Long before the Statute of Liberty was raised in New York harbor, the immigration debate was running hot in American newspapers, magazines and scholarly journals. Opponents of the new arrivals from Europe, Latin America and Asia saw them as a threat to the nation’s cultural traditions, as well as wage-destroyers for “native” American laborers. Supporters believed immigrants were essential, contributing the labor necessary to build a continent-sized, “melting pot” nation and economic superpower.
The debate has never ended, or been resolved, and its familiar arguments can be traced through this new collection of historic articles written from both sides, and for newspapers and journals from every part of the country.
Reporting: Immigration includes 36 articles, reprinted complete and unedited, dating from 1802 through 1931, as well as a timeline of US immigration laws and history, a thorough bibliography of scholarly and popular books on the subject, and listings of online resources. Students, teachers and scholars will find a wealth of background and context for any discussion, or argument, on the subject of immigration.
R e p o r t i n g :
T h e T u l s a R i o t / 1 9 2 1
List Price: $27.95
On June 1, 1921, an awkward encounter in a small elevator spiraled into the deadliest riot in American history. After two days of burning, looting, killing and mayhem in Tulsa, the reported death toll stood at "unknown (possibly hundreds)” and an entire neighborhood--Tulsa’s prospering African-American enclave of Greenwood--had been looted, bombed, and reduced to smoldering ruins.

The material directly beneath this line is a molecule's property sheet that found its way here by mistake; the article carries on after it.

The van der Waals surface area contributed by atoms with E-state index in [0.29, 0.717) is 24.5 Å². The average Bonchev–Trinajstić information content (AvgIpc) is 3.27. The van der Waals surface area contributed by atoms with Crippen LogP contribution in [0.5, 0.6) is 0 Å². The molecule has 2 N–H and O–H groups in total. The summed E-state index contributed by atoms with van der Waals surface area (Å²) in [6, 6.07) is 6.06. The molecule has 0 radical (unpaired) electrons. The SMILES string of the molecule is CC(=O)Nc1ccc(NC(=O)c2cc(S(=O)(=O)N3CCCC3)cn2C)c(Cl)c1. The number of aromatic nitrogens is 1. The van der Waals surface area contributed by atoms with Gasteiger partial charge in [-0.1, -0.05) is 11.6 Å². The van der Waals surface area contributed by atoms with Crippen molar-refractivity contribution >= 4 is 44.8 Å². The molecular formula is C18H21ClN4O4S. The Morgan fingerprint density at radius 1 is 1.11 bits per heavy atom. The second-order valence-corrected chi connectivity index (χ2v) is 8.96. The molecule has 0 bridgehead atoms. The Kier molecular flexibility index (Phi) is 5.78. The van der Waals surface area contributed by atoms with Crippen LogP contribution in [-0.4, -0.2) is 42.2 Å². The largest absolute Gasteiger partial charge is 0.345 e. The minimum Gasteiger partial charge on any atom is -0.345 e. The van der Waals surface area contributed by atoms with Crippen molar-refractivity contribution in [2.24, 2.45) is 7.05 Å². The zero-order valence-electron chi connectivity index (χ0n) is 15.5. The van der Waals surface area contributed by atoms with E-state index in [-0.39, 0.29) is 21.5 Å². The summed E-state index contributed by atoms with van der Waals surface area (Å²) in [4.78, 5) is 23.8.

Published by The Archive of American Journalism, this collection of contemporary newspaper and magazine articles brings readers a street-level view of the events in Tulsa. The first volume in The Archive’s unique Reporting series, it holds up a mirror to the city, its social and economic conflicts, and the wider rifts in American society.
About The Archive
The Archive of American Journalism began as a private collection of the long-neglected, hard-to-find works of major American journalists. We now have five books in print, four new books in production for 2018, and an online compilation of more than 6,000 freely accessible works by 16 major American authors. This innovative resource presents all articles with their original titles and format, and unabridged. The collection is organized by author and in chronological order for the ease of students, teachers, historians and casual readers. With a title or date, users can access a full-text, printable PDF of any article within seconds. (We are now in the process of converting our PDFs to more user-friendly and visually inviting WordPress pages.) Valuable time used in browsing "sponsored" search engines, thumbing through confusing bibliographies, and wandering the dusty halls of labyrinthine academic libraries can instead be spent reading, studying and enjoying the original texts.
We're here to inform and entertain. The Archive is available for students, teachers, researchers and casual readers free of charge and free of interruption. We welcome your comments, advice, and opinions, and we will gratefully accept and acknowledge donations to our ongoing mission: creating the world's most interesting and useful historic journalism resource.
St. Paul, Minnesota Thursday, October 24, 2019